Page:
[X3D-Public] containerField is should or must ? large attributes; compression

Joe D Williams joedwil at earthlink.net
Mon Aug 9 15:37:23 PDT 2010

> mix poorly with conventional XML parser design

I think we found problems with old html parser design that defaulted 
different treatments between attributes and element content. 
Specifically,m the attribute value was saved diertly to memory while 
the element content was passed on into a file. There is no XML 
requirement for max length of either attribute value or element 
content length that I have seen. At that time, element content could 
not be an arbitrary type. Given that attributes are meant to be final 
data,there is no problem with the way we did it originally. The 
totally correct signature as far as I am concerned is that either way 
fo doing it should be to allow either:

... point="list of data points"


<point>list of data points ...</point>

so if we use a wrapper tag to send the data as element content, we 
should use the same element name as is now specced for the attribute 
value. I still think the schema might be rigged to allow either.


----- Original Message -----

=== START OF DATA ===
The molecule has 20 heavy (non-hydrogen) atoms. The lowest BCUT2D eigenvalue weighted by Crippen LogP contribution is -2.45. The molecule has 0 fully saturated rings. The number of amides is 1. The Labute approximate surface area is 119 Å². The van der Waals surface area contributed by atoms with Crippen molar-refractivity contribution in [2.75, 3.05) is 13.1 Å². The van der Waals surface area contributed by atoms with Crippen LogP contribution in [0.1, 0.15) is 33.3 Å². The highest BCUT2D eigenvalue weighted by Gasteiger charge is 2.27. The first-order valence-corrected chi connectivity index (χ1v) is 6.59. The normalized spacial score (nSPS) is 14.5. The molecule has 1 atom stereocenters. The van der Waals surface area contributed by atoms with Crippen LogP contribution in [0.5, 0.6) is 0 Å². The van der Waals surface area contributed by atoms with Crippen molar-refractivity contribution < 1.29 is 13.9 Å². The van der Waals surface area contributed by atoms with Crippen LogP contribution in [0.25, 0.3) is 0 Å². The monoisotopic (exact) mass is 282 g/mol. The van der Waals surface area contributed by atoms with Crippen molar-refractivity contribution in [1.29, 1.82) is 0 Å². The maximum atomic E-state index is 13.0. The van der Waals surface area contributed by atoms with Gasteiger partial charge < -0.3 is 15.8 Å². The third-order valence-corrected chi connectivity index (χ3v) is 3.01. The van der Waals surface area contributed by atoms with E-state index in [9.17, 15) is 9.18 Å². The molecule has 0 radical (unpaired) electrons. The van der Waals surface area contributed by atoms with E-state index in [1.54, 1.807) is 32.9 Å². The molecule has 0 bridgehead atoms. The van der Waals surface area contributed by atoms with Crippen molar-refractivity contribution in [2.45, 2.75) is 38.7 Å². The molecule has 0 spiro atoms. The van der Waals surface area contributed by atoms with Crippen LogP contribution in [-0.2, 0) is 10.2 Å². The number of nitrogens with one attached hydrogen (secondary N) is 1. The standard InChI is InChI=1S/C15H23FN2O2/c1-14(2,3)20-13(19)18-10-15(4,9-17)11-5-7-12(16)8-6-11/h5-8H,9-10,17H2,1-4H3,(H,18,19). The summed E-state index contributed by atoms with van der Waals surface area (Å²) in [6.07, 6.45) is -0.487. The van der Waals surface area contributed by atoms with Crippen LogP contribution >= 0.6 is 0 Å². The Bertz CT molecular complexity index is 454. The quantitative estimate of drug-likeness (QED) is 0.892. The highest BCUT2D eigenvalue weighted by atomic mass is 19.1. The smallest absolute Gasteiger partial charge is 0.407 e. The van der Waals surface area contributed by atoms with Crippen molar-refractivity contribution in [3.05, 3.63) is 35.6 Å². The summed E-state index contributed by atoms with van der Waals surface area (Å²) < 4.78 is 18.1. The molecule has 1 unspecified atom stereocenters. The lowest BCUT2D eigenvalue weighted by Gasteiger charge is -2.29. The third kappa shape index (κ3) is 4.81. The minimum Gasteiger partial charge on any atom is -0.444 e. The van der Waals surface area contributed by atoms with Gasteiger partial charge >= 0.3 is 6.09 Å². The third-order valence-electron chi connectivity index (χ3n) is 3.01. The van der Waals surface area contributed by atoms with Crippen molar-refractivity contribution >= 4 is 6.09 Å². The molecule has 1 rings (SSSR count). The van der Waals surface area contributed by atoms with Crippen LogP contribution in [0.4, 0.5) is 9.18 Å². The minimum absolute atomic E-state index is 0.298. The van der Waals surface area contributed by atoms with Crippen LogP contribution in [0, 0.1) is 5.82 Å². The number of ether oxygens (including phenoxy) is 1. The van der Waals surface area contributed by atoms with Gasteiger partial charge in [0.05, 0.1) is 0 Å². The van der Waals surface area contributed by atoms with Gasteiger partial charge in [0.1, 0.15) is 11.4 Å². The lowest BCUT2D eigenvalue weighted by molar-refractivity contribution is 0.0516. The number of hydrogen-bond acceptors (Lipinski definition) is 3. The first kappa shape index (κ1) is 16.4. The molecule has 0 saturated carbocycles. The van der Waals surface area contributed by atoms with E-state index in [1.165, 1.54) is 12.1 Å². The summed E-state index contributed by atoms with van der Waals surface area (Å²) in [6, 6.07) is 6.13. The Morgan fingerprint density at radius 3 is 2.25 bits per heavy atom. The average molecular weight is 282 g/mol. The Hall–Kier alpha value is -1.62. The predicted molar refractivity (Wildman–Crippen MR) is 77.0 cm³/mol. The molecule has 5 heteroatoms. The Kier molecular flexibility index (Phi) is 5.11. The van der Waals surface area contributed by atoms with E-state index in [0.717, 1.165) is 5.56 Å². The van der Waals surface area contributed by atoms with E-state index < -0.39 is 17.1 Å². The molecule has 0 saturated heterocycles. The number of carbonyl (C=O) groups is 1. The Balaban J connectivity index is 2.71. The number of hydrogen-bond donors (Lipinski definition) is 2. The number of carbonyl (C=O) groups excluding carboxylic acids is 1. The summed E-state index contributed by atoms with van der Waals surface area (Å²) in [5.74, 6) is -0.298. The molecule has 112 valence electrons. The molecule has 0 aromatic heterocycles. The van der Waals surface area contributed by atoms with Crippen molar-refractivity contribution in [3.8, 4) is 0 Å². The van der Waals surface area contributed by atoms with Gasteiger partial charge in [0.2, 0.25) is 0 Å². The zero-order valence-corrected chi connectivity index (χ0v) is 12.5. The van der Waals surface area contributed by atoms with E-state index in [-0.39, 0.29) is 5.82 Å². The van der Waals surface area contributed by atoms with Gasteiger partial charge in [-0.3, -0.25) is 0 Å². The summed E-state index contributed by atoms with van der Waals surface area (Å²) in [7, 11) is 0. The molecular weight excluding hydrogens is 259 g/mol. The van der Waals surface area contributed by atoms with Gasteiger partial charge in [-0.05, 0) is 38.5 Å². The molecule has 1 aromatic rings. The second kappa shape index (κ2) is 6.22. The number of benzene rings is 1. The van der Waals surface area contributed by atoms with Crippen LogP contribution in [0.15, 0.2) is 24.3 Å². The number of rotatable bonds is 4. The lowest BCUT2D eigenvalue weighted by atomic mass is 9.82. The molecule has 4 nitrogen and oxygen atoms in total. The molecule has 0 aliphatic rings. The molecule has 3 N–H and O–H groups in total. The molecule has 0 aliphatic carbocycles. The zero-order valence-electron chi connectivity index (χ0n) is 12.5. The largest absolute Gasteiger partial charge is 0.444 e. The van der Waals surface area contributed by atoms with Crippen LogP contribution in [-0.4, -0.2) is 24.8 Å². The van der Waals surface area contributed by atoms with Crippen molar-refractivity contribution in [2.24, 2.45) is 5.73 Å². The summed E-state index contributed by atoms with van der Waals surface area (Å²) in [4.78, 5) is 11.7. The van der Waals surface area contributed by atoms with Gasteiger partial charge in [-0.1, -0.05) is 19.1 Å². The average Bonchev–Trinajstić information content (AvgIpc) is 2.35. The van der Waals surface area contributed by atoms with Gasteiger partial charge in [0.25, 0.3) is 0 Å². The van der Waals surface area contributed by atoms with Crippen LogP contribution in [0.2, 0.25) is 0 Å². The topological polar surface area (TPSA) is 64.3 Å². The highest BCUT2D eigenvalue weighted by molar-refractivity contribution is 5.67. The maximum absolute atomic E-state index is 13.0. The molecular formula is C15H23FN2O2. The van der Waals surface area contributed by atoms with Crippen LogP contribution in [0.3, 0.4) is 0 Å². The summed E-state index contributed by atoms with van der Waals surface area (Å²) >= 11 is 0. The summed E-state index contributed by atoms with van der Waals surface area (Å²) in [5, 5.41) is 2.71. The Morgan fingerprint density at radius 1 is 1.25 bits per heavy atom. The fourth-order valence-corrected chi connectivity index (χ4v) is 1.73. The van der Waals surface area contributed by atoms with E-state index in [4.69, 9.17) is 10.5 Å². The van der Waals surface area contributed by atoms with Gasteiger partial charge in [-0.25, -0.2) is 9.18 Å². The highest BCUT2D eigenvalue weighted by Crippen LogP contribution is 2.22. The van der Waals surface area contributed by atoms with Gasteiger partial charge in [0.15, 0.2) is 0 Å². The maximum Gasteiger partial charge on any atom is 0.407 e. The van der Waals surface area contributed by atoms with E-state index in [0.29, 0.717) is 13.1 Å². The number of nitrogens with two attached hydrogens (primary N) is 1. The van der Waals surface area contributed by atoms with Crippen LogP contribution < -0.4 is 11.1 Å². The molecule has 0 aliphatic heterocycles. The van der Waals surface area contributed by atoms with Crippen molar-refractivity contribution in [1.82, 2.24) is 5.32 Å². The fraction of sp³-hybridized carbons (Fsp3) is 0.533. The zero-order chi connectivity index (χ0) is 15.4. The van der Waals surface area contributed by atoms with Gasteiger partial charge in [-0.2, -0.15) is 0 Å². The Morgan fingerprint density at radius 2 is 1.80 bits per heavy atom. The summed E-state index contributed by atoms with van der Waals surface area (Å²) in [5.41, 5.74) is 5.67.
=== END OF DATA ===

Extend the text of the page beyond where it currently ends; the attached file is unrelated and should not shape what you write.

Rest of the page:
From: "Don Brutzman" <brutzman at nps.edu>
To: <x3d-public at web3d.org>
Sent: Monday, August 09, 2010 1:52 PM
Subject: Re: [X3D-Public] containerField is should or must ? large 
attributes; compression

> On 8/8/2010 9:49 PM, Braden McDaniel wrote:
>> On Sun, 2010-08-08 at 18:24 -0700, Don Brutzman wrote:
>>  > [summary: lookouts have sighted large icebergs ahead, port and
>> starboard...]
>>  >[...]
>>  > > >> There's no question that containerField is made necessary 
>> by other
>>  > > >> aspects of the XML encoding. Unfortunately, time has shown 
>> that
>> those
>>  > > >> aspects are themselves poor design choices.
>>  >
>>  > certainly our knowledge and skills have grown over time, which 
>> is good.
>>  > however not sure what "poor design choices" means.
>> It means that, considering a major motivation for XML is to make 
>> parser
>> design more simple, uniform, and straightforward, design decisions 
>> that
>> mix poorly with conventional XML parser design or that introduce a 
>> level
>> of complexity that is hard to justify (based either on the 
>> functionality
>> they enable or the complexity of alternative approaches) are bad 
>> ones.
> thanks for the clarification.
> not sure there are any major alternative designs, regardless of 
> whether
> the resulting design is finest possible (or maybe least-worst) 
> approach
> that adequately reconciles both XML and X3D architectural 
> principles.
> deployment is a major challenge, we can't just jettison existing 
> work
> and existing content.
> all the best, Don
> -- 
> Don Brutzman  Naval Postgraduate School, Code USW/Br 
> brutzman at nps.edu
> Watkins 270   MOVES Institute, Monterey CA 93943-5000 USA 
> +1.831.656.2149
> X3D, virtual worlds, underwater robots 
> http://faculty.nps.edu/brutzman
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